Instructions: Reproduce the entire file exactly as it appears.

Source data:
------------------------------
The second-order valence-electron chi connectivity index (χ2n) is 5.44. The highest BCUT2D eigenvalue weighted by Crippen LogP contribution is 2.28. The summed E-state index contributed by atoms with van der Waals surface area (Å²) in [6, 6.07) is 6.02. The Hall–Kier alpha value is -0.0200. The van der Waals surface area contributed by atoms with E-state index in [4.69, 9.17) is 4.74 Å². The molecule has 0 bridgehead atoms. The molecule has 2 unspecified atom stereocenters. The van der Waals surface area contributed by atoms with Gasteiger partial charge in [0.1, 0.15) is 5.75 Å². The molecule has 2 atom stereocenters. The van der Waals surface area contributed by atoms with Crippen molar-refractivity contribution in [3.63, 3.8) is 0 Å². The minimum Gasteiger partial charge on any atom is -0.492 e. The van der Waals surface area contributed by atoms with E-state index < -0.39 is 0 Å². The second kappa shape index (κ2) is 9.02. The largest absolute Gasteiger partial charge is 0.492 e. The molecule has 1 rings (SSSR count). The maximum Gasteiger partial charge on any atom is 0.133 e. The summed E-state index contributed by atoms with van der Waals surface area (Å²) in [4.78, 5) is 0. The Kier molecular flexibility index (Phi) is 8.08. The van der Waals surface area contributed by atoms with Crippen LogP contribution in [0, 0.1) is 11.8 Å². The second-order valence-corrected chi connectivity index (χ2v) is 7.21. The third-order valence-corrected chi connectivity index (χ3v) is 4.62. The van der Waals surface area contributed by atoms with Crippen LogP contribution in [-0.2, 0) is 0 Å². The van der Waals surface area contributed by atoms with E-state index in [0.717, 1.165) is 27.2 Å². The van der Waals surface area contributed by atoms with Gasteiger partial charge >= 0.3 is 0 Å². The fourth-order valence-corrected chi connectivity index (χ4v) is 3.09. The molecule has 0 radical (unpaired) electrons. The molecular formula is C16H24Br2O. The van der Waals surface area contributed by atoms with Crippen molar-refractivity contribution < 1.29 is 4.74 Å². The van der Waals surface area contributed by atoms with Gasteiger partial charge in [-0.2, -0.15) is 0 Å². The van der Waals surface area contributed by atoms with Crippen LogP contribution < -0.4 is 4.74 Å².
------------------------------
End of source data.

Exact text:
The second-order valence-electron chi connectivity index (χ2n) is 5.44. The highest BCUT2D eigenvalue weighted by Crippen LogP contribution is 2.28. The summed E-state index contributed by atoms with van der Waals surface area (Å²) in [6, 6.07) is 6.02. The Hall–Kier alpha value is -0.0200. The van der Waals surface area contributed by atoms with E-state index in [4.69, 9.17) is 4.74 Å². The molecule has 0 bridgehead atoms. The molecule has 2 unspecified atom stereocenters. The van der Waals surface area contributed by atoms with Gasteiger partial charge in [0.1, 0.15) is 5.75 Å². The molecule has 2 atom stereocenters. The van der Waals surface area contributed by atoms with Crippen molar-refractivity contribution in [3.63, 3.8) is 0 Å². The minimum Gasteiger partial charge on any atom is -0.492 e. The van der Waals surface area contributed by atoms with E-state index < -0.39 is 0 Å². The second kappa shape index (κ2) is 9.02. The largest absolute Gasteiger partial charge is 0.492 e. The molecule has 1 rings (SSSR count). The maximum Gasteiger partial charge on any atom is 0.133 e. The summed E-state index contributed by atoms with van der Waals surface area (Å²) in [4.78, 5) is 0. The Kier molecular flexibility index (Phi) is 8.08. The van der Waals surface area contributed by atoms with Crippen LogP contribution in [0, 0.1) is 11.8 Å². The second-order valence-corrected chi connectivity index (χ2v) is 7.21. The third-order valence-corrected chi connectivity index (χ3v) is 4.62. The van der Waals surface area contributed by atoms with Crippen LogP contribution in [-0.2, 0) is 0 Å². The van der Waals surface area contributed by atoms with E-state index in [0.717, 1.165) is 27.2 Å². The van der Waals surface area contributed by atoms with Gasteiger partial charge >= 0.3 is 0 Å². The fourth-order valence-corrected chi connectivity index (χ4v) is 3.09. The molecule has 0 radical (unpaired) electrons. The molecular formula is C16H24Br2O. The van der Waals surface area contributed by atoms with Crippen molar-refractivity contribution < 1.29 is 4.74 Å². The van der Waals surface area contributed by atoms with Gasteiger partial charge in [-0.2, -0.15) is 0 Å². The van der Waals surface area contributed by atoms with Crippen LogP contribution < -0.4 is 4.74 Å².